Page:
Matt Dickerson: State parks and other outdoor activities for summer

We arose early to beat the oppressive August heat and humidity, strapped on our bike helmets, and headed out for a quick loop before breakfast. As it turned out, the early morning departure wasn’t necessary to beat the heat. Though only an hour and a half away from our house in Middlebury, the temperature on Grand Isle was 7 or 8 degrees cooler and the breeze coming off the lake wonderfully pleasant.
It was one of the few times my wife has ever commented that she was enjoying biking into a headwind. (Only later did we hear from friends back home that the day had been oppressive down in Addison County. They were jealous of us when we told them the temperature in Grand Isle had been in the 70s.)
We did, however, need that early departure to beat the morning showers. In fact, we needed to have left five minutes earlier. About 45 minutes into our 50-minute ride the skies opened up. After several days of sweltering heat, however, the cool rain — like the headwind — felt good on our skin. And a large hot breakfast and coffee awaited us back at our bed and breakfast.
Though on this trip we stayed at an inn, and enjoyed hot showers and the chance to be under a solid roof when the rain fell, my wife and I have also stayed at Grand Isle State Park in the past, and enjoyed a similar overnight trip to explore the islands. We have a long-term goal to visit every state park in Vermont, and to stay overnight at all those with camping or cabins.
Bikes on the back of the car, or a canoe strapped to the roof, or in some cases both, is part of the adventure. So is a fly rod packed in the back of the car, since every state park I have visited so far is close to good fishing. For those who don’t have their own fishing equipment, Vermont Fish and Wildlife is now teaming up with state parks to provide instruction and loaner equipment in a program called ReelFunVT. More information can be found at http://www.vtfishandwildlife.com/cms/.
We are making progress on our goal. Two summers ago our new park was Little River Reservoir. It may be my favorite so far. (One obstacle to reaching our goal is that we enjoy the parks we visit so much we end up returning to them before moving on to new ones.) This year we will visit Brighton State Park for the first time. We’ve stayed in tents and lean-tos, though I admit I’m increasing drawn to the luxury of a cabin in those parks that offer them. We bike and canoe and fish and hike and swim. And sometimes just sit and read. We go alone. We go with family. We bring friends. We do camp cooking sometimes. Other times we explore the local dining season.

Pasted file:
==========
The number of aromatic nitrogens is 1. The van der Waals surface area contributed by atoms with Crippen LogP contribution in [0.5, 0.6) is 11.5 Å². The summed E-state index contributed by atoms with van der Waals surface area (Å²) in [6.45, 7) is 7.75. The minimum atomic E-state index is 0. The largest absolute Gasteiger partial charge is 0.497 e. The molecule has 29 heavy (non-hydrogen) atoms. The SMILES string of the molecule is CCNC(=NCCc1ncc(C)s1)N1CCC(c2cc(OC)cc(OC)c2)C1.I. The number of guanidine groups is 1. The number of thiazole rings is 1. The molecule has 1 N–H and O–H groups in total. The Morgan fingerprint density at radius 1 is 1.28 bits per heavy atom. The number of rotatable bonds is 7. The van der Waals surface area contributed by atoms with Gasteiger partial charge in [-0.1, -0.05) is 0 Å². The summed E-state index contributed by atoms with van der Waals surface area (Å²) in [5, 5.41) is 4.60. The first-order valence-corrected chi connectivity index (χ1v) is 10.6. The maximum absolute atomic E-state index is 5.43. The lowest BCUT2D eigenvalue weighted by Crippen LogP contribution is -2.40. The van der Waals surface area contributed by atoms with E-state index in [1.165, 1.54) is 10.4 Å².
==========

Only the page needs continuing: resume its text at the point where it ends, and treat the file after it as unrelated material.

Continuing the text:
In addition to the fishing clinics and equipment loans, the state park system also offers a series of free events throughout the summer months, including concerts, talks, nature hikes and educational events for adults and children. (More information is available at http://www.vtstateparks.com/htm/events.htm)
While on Grand Isle, we also spent an hour visiting the Ed Weed Fish Culture Station, the flagship hatchery of Vermont ‘s Fish and Wildlife Department. It’s always worth a stop if you are driving by — as is the Salisbury Fish Culture Station, the only one of Vermont’s five in Addison County, which I had visited just a few weeks earlier. (Confession: although I am ambivalent toward the stocking of non-native fish such as rainbow and brown trout, and toward put-and-taking hatchery-supported fishing, I never get tired of throwing fish food to trout in a raceway.)
Speaking of opportunities in Vermont, this fall’s bow hunt will be expanded. Vermont’s archery season will now be nearly a week longer, running a full four weeks in 2016 from Oct. 1-28. State biologists expect the impact on the deer population to be minimal.
For those seeking the opportunity to harvest a doe during the December muzzleloader season, the deadline to apply — by entering the antlerless tag lottery — is fast approaching. Aug. 26 is the final date to apply online. Statewide, more than 18,000 tags will be issued this year.
One opportunity Vermonters won’t have in 2016 is the choice of using natural deer urine as an attractant. Because of the risk of disease — particularly Chronic Wasting Disease, or CWD — spreading to the wild deer herd through deer urine harvested elsewhere and imported into the state, the use of natural urine lures is now banned in Vermont. The Fish and Wildlife board voted in this ban last year, it was approved by the Legislature, and it takes effect this year.

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